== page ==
May is mental health awareness month.
And I am diving into the ‘Eat to Beat Depression & Anxiety’ book by @drewramseymd to understand further how nutritious foods can positively impact mental health.
I think Hippocrates was on to something when he said, “Let thy food be thy medicine and medicine be thy food”.
Westernized medicine has traditionally been focused on therapy and prescription medicine. But what about food? Food has a significant impact on mental health. Studies are showing that there is a clear relationship between food and mental health. For example, high-fat and sugar foods can alter parts of the brain and impact memory, learning, and attention (Reichelt et al., 2017). Other studies are showing how high nutritious foods positively increase attention capacity (Henriksson et al., 2017).
I am passionate about how we can incorporate nutrition when treating mental health. Not only will it optimize for brain health, but gut health is also important.
Mental Health America (2021) recently shared statistics regarding our country’s current mental health state. Unfortunately, the numbers have been increasing year over year. The COVID-19 pandemic has exacerbated mental health among adults and youth.
Here are some of the staggering statistics:
- About 1 out of 4 people will be diagnosed with a mental health illness
- Only 1 out of 3 people seek treatment
- 7% of youth have a severe major depression
- 8% of Americans with mental health illness are uninsured
Why does this matter? Mental illness not only impacts the quality of life but can also increase healthcare expenses due to an increase in out-of-pocket spending or more doctor visits.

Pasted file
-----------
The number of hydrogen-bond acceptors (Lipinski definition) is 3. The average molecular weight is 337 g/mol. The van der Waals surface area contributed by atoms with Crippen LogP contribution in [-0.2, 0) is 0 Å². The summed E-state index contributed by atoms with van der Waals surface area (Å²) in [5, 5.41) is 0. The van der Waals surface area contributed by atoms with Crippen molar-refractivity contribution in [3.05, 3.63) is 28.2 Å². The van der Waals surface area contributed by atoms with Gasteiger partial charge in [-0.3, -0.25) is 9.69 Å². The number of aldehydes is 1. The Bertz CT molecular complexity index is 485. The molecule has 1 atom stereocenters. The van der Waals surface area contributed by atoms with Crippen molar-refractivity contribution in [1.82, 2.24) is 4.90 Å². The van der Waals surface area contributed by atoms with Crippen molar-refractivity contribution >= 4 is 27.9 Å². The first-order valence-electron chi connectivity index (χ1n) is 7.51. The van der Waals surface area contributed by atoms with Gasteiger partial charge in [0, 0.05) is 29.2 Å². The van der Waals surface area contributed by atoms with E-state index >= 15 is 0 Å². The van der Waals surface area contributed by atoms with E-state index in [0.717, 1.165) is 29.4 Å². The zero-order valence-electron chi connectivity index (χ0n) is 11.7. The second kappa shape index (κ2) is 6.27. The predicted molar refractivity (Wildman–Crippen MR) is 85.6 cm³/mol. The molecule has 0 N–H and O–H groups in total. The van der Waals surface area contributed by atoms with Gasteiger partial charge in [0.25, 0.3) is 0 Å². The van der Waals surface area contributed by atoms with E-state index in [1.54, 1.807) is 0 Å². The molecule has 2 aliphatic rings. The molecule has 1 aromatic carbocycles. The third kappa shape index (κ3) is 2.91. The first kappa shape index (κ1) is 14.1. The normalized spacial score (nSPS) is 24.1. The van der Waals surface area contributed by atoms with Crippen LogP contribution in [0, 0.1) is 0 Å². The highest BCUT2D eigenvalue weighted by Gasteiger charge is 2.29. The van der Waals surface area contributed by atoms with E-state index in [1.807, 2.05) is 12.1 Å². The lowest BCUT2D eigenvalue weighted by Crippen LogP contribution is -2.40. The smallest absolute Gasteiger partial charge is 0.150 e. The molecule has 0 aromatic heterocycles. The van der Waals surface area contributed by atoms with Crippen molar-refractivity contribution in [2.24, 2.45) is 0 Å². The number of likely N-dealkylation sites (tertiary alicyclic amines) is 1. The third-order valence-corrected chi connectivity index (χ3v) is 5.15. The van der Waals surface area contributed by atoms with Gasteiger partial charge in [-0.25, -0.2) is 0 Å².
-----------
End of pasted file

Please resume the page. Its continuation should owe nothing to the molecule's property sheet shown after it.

Dr. Felice Jacka (2015) conducted a great interview discussing lifestyle factors that can prevent mental health disorders. She shares how unhealthy foods can worse mental health outcomes. The evidence is becoming clearer in showing the relationship between and nutrition and mental health throughout an individual’s lifetime. Foods known as “junk foods” not only impact the brain but also contribute to inflammation.
“What we see is there is a negative impact of poor diet on the brain and brain function.” – Dr. Felice Jacka
In Dr. Ramsey’s book, he does a great job at breaking down the nutrients that support brain health, sharing personal experiences, references research studies, optimizing gut health, and has some amazing recipes.
I’ve got my eye on the Chocolate Peanut Butter Cup Smoothie recipe, also known as the healthy brain smoothie.
Check out Dr. Ramsey’s book and find some great brain health recipes for you. Or my ideas on minimizing Brain Shrinkage for improving quality of life.
Henriksson, P., Cuenca-García, M., Labayen, I., Esteban-Cornejo, I., Henriksson, H., Kersting, M., Vanhelst, J., Widhalm, K., Gottrand, F., Moreno, L. A., & Ortega, F. B. (2017). Diet quality and attention capacity in European adolescents: The healthy lifestyle in Europe by nutrition in adolescence (HELENA) study. The British Journal of Nutrition, 117(11), 1587–1595. https://doi.org/10.1017/S0007114517001441
Jacka, F. N. (2015). Lifestyle factors in preventing mental health disorders: An interview with felice jacka. BMC Medicine, 13.
Mental Health America. (2021). The state of mental health in America. Retrieved from https://www.mhanational.org/issues/state-mental-health-america
Reichelt, A. C., Westbrook, R. F., & Morris, M. J. (2017). Editorial: Impact of Diet on Learning, Memory and Cognition. Frontiers in Behavioral Neuroscience, 11, 96. https://doi.org/10.3389/fnbeh.2017.00096